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cjvinthechair
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« Reply #276 on: July 09, 2017, 03:20:22 pm »

Ah, Mr. Shamus - some grounds for research there, thanks !
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Clive
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« Reply #277 on: July 09, 2017, 04:11:00 pm »

Dandelion?  Can't say "d**n"?
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shamus
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« Reply #278 on: July 09, 2017, 04:14:46 pm »

Of course listening to Beamish Pf cto no. 3, wasn't careful reading the upload, see now it is the premiere by St. Paul, apparently no American station ever got around to broadcasting it. Also Charles Wuorinen Pf Cto No. 4, just appeared on YouTube.
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« Reply #279 on: July 09, 2017, 04:50:24 pm »

Yep,got Wuorinen, thanks ! Full-time job keeping up with YT...quite phenomenal resource !

https://www.youtube.com/channel/UC5IIz2ifWslKie8oqo4EX8A
https://www.youtube.com/channel/UCO0-BvTg999jFDmnLZaO0Fw

Couple of reasonably recent (I believe !) Channels that people might not have come across.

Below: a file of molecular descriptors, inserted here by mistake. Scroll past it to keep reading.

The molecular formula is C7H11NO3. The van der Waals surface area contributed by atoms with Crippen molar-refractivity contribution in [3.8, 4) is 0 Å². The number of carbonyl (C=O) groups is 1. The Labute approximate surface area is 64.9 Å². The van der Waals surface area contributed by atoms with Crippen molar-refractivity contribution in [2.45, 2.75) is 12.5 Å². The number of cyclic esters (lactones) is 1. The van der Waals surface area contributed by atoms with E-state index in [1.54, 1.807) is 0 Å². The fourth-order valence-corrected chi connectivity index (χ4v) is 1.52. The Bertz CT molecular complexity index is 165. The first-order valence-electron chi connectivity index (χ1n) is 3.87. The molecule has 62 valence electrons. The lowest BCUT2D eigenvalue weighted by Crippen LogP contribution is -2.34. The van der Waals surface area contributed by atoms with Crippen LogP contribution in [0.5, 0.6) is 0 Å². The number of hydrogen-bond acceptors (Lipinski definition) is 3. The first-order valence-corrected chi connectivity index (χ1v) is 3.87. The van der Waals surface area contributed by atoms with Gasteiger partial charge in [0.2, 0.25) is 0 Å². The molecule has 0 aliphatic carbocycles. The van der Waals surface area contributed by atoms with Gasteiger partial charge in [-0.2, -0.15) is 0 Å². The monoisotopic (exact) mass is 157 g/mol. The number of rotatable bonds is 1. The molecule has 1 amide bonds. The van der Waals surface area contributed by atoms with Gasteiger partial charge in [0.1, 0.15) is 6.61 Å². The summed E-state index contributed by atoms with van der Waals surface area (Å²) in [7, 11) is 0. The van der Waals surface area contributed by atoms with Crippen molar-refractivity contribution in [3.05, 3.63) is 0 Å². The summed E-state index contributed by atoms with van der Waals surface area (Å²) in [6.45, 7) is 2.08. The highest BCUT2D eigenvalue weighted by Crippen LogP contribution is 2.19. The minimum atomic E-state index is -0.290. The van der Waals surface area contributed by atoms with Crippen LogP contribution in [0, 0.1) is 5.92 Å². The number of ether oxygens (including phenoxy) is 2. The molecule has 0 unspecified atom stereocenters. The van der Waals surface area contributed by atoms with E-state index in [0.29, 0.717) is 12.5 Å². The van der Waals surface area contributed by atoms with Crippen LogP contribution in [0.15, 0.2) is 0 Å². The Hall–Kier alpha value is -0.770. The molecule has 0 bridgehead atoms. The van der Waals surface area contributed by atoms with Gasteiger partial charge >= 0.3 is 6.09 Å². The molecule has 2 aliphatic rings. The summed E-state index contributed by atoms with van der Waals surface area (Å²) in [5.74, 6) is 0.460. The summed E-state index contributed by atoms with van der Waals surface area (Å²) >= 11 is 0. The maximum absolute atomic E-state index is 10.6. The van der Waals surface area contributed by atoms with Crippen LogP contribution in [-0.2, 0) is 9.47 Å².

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Clive
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« Reply #280 on: July 09, 2017, 08:53:12 pm »

If I recall well, his home was in use as a 'kommunalka' (communal apartments) for a whole bunch of families in the early Soviet period

I'm not aware of any House-Museum of Tchaikovsky here in Moscow currently. The House-Museum most often referred to is the Tchaikovsky Estate - which is in Klin, a small town about an hour's drive north of Moscow. There is also a small Tchaikovsky Centre in Moscow - on the Garden Ring (Sadovoe Koltso) near to Barrikadnaya Metro. I don't think it ever belonged to Tchaikovsky during his lifetime, but he did (according to the plaque outside) live there at some periods of his life.  The upper floor (which would have been the servants quarters in the 19th c) has been converted into a rather pleasant concert hall for chamber music, although even small orchestral concerts can be slotted in with care. There are now some exhibition halls about his life on floors 2 and 3, but there are no apartments. Not far away is Chaliapin's House-Museum, which is administered by the same organisation.